Language learning journey: How Anna practises English, French and learns Finnish using Wokabulary
By Anna —
When you start using a new tool, it is helpful not only to know how it is used, but also to see some real life examples directly from practise. So, we want to share with you how we use Wokabulary and how it helps us to learn languages.
Improving my English vocabulary
I started learning English in school from 5th grade and only attended one language course after school. But of course, my language skills developed over the years by active use at university, on my jobs, with international friends or while watching English shows and movies.
Every now and then I tried to do something to actively push my progress, but didn’t succeed in building up a real routine to expand my vocabulary.
Last year, I established the routine to actively learn words I didn't know yet when reading English books. Usually, I read over words I do not understand, as they hardly hinder me from understanding the content.
But now, I note down every word I do not know or that I do not use actively directly to Wokabulary while reading. Initially, I let the translation blank. After reading I sit down, look up and write down the translation and then practise all newly added words. I find this method highly useful and was able to add several words to my active vocabulary.
It is, however, a different way of reading when you actively focus on each word you do not know instead of ignoring it. So, I do not do it with all the books I read, as it stops me from moving forward with the story.
Also, it is quite interesting to see how some books are much more challenging and have a more comprehensive vocabulary than others. For example, when I was reading the book The last Palace, written by the former United States Ambassador to the Czech Republic, I have really found many new words.
The book tells the story of the palace that Otto Petschek, a European Jewish industrialist, build in Prague in the 1920s and the history of this building, that has been used as a residence by the commander of the Nazi German army occupying Czechoslovakia during World War II and that is now the American Ambassadorial Residence. In this book, I found many words that I did not know on each page 😅 and could add many words to my Wokabulary.
Reactivating my rusty French
Long time ago, I could speak French quite well and had the opportunity to use it in France and with native speakers every now and then. Since then, I really lost the routine and just recently started to reactivate it again by watching French movies and reading French books. For books, I can really recommend the writings of Annie Ernaux, as she uses a very concrete and clear language and composition.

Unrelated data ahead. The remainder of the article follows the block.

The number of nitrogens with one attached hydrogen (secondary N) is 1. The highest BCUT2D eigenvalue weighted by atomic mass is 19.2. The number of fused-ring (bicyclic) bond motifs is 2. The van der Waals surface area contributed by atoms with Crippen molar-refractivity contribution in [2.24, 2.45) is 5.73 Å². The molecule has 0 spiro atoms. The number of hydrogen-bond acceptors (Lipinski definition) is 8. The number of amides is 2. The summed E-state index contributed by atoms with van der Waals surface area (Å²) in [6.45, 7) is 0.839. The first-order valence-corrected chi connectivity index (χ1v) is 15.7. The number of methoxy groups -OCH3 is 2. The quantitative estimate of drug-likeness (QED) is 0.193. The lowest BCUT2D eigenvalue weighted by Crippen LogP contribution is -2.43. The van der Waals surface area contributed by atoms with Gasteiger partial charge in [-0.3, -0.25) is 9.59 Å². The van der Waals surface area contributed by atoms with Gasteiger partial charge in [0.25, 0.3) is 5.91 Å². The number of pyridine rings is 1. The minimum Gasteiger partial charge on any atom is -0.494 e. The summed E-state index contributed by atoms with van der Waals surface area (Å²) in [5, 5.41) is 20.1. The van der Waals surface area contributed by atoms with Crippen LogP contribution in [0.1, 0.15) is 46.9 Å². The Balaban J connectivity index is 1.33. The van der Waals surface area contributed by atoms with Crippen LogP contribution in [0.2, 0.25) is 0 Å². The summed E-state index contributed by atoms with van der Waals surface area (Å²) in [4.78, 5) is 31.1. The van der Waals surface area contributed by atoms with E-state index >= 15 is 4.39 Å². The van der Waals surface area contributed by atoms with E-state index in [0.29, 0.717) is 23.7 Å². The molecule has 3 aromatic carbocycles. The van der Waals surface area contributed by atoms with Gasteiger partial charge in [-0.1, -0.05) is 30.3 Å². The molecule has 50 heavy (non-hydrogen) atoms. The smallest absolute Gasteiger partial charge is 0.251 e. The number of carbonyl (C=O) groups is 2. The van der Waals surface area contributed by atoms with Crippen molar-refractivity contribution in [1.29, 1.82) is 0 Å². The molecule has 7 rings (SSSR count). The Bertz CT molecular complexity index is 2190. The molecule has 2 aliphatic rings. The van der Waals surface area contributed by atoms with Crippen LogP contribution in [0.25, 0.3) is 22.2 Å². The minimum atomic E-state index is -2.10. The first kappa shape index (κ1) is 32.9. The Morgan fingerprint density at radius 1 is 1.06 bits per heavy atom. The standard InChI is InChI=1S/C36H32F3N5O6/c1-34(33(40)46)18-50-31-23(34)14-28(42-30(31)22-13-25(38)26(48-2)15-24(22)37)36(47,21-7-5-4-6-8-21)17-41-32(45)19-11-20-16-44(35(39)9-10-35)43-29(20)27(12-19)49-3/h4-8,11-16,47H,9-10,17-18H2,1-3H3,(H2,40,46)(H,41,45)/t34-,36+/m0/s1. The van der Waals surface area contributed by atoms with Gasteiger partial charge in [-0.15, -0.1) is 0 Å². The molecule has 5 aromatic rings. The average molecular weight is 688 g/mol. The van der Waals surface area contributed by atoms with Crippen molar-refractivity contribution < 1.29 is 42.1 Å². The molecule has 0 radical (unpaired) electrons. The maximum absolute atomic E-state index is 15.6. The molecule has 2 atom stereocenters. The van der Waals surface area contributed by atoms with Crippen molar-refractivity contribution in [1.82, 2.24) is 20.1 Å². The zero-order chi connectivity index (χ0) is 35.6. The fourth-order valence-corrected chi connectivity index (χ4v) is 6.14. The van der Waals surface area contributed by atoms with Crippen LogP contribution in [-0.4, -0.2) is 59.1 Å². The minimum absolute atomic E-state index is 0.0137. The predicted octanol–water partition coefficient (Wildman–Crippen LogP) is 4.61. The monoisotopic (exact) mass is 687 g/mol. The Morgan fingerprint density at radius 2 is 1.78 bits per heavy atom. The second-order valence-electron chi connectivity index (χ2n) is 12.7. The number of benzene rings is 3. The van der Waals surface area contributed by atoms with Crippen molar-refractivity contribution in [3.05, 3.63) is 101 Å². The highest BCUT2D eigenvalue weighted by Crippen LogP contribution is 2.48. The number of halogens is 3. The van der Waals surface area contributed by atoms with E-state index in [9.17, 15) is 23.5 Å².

I don't do it as focused as with English, but I do add words I come across and I find useful to Wokabulary. I would also add words on everyday items I don’t remember anymore to Wokabulary and practise them. Where Wokabulary really helps me with French, is learning the correct pronunciation of words. I often have the word read out by Wokabulary in the quiz to get a hold of the nuances of French pronunciation.
Starting to learn Finnish
The language I just started learning this year is Finnish. After having learned languages from the Slavic, Germanic and Romanic language families I was eager to dive into a language that was not familiar to me at all. After I spent some time in Finland last year, I decided I would give Finnish a try.
My current learning workflow is as follows: I do some lessons in Duolingo and add new words I come across to Wokabulary. There, I rehearse the new words several times a week.
However, I reached a limit where I have a need for more context regarding grammar (especially verb forms etc.) to be able to actively learn the words and to make progress. So, I recently borrowed a Finnish course book from my local library, which has texts and grammar. I try to complete at least one lesson per week and add any new words to Wokabulary.
As Finnish is a language, that is not related to the languages I already know, it is tough to move forward when learning independently and without the possibility of speaking. Especially, as I do it just as a hobby. So, I signed up for an online Finnish language course at a Finnish university to push my progress. And there as well, I will use Wokabulary as my vocabulary book.
If you are thinking of starting to learn Finnish and don't know where to start – I put together some free language learning resources for learning Finnish.
Do you want to share how you use Wokabulary?
Do you want to help new users to get a better understanding of how Wokabulary can help them during their language learning journey? Share with us what helps you to learn languages and how you learn using Wokabulary!
If you want to share your routine, drop us a line at firstname.lastname@example.org and tell us something about you and your motivation to study languages.
- What languages do you learn? For how long?
- How are you studying? – On your own? In a school or university course?
- How does Wokabulary help you?
- Do you have any tips for effective language learning you want to share?